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1.3.1. Deverbal nouns
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This section deals with the derivation of deverbal nouns. We will start in 1.3.1.2 with the most productive process, which involves the formation of infinitival nominalization by means of conversion (zero-derivation), as illustrated in the first two rows of Table 7. Two types of conversion are distinguished depending on whether the infinitival nominal is preceded by a determiner or not, and they will be referred to as det-inf and bare-inf nominalization, respectively. Conversion results in nouns that denote the same state of affairs as denoted by the input verb.
      The process of deriving deverbal nouns by means of affixation is far less productive than the derivation of infinitival nominals by conversion. Affixation typically derives nouns denoting state of affairs or (mostly human) objects. In 1.3.1.3 to 1.3.1.5 we will discuss the following affixes: the suffix -ing, which typically derives nouns denoting states of affairs or person nouns; the prefix ge-, which derives nouns denoting durative or iterative states of affairs; the suffix -er/-aar, which derives either person nouns or nouns denoting non-human agents/instruments.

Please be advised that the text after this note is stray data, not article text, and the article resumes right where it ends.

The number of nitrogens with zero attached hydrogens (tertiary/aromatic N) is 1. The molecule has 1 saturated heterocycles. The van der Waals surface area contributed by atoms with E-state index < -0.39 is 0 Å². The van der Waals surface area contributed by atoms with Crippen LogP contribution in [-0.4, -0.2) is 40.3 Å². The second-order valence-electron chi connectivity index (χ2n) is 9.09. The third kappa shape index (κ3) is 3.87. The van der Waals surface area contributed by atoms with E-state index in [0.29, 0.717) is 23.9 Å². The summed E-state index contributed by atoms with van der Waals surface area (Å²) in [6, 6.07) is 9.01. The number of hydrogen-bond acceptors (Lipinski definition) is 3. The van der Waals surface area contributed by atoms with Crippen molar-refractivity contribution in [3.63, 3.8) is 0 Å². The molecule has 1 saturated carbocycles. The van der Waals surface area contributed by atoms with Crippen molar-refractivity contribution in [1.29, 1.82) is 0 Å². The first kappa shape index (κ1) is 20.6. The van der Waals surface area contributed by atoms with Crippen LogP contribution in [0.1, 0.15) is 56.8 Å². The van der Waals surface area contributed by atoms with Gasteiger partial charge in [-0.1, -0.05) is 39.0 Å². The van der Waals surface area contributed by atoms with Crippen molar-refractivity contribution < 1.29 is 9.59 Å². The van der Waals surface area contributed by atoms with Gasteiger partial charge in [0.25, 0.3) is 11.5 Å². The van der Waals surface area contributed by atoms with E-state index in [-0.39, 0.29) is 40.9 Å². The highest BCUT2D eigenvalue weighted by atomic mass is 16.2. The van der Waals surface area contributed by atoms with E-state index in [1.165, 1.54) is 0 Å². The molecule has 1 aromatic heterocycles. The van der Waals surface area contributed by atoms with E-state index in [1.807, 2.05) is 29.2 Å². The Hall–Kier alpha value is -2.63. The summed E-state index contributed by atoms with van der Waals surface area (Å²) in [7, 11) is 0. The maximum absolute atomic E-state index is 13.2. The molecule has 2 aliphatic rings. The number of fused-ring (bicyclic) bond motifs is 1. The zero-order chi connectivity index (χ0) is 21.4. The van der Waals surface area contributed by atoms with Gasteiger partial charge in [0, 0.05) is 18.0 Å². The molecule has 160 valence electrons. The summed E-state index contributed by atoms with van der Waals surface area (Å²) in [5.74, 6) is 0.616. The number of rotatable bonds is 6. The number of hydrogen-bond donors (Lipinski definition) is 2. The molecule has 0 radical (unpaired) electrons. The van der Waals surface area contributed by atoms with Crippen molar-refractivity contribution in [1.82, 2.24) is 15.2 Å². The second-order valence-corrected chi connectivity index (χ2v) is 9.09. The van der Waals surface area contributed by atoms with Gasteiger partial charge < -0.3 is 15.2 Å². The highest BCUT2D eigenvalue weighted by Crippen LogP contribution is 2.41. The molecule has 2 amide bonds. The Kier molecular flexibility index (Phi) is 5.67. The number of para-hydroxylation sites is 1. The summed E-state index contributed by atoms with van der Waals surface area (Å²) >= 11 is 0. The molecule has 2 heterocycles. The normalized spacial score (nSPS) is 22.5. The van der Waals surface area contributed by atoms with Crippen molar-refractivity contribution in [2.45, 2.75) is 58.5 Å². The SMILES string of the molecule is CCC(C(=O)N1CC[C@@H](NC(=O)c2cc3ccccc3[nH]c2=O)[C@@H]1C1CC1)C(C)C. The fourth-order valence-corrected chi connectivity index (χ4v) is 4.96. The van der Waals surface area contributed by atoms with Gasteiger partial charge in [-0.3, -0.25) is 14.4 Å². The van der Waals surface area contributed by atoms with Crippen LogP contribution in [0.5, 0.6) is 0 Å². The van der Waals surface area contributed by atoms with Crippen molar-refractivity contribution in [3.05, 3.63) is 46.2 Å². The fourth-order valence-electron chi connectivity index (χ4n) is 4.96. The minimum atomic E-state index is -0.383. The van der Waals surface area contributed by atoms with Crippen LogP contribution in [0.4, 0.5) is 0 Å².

Table 7: Nominalization
type example section
bare-inf nominalization [Boeken lezen] is leuk.
books read is fun
‘To read books is fun.’
1.3.1.2
det-inf nominalization [Het lezen van boeken] is leuk.
the read of books is fun
‘The reading of books is fun.’
1.3.1.2
ing-nominalization [De behandeling van de patiënt] was succesvol.
the treatment of the patient was successful
1.3.1.3
ge-nominalization [Het gezeur over zijn ouders]wordt vervelend.
the nagging about his parents becomes annoying
1.3.1.4
er-nominalization [De bedelaar] werd gearresteerd.
the beggar was arrested
1.3.1.5

Recall that we are not trying to be exhaustive here. There are other suffixes that can be used to derive nouns from verbs, such as -sel and -erij. These are, however, less productive than the suffixes discussed here, and typically (though not necessarily) appear without arguments. A discussion of these suffixes can be found in, e.g., De Haas & Trommelen (1993), Haeseryn et al. (1997), and Knopper (1984).

References:
  • Haas, Wim de & Trommelen, Mieke1993Morfologisch handboek van het Nederlands. Een overzicht van de woordvormingSDU Uitgeverij
  • Haeseryn, Walter, Romijn, Kirsten, Geerts, Guido, Rooij, Jaap de & Toorn, Maarten C. van den1997Algemene Nederlandse spraakkunstGroningenNijhoff
  • Knopper, Rob1984On the morphology of ergative verbs and the polyfunctionality principleBennis, Hans & Lessen Kloeke, W.U.S. van (eds.)Linguistics in the Netherlands 1984DordrechtForis Publications119-127
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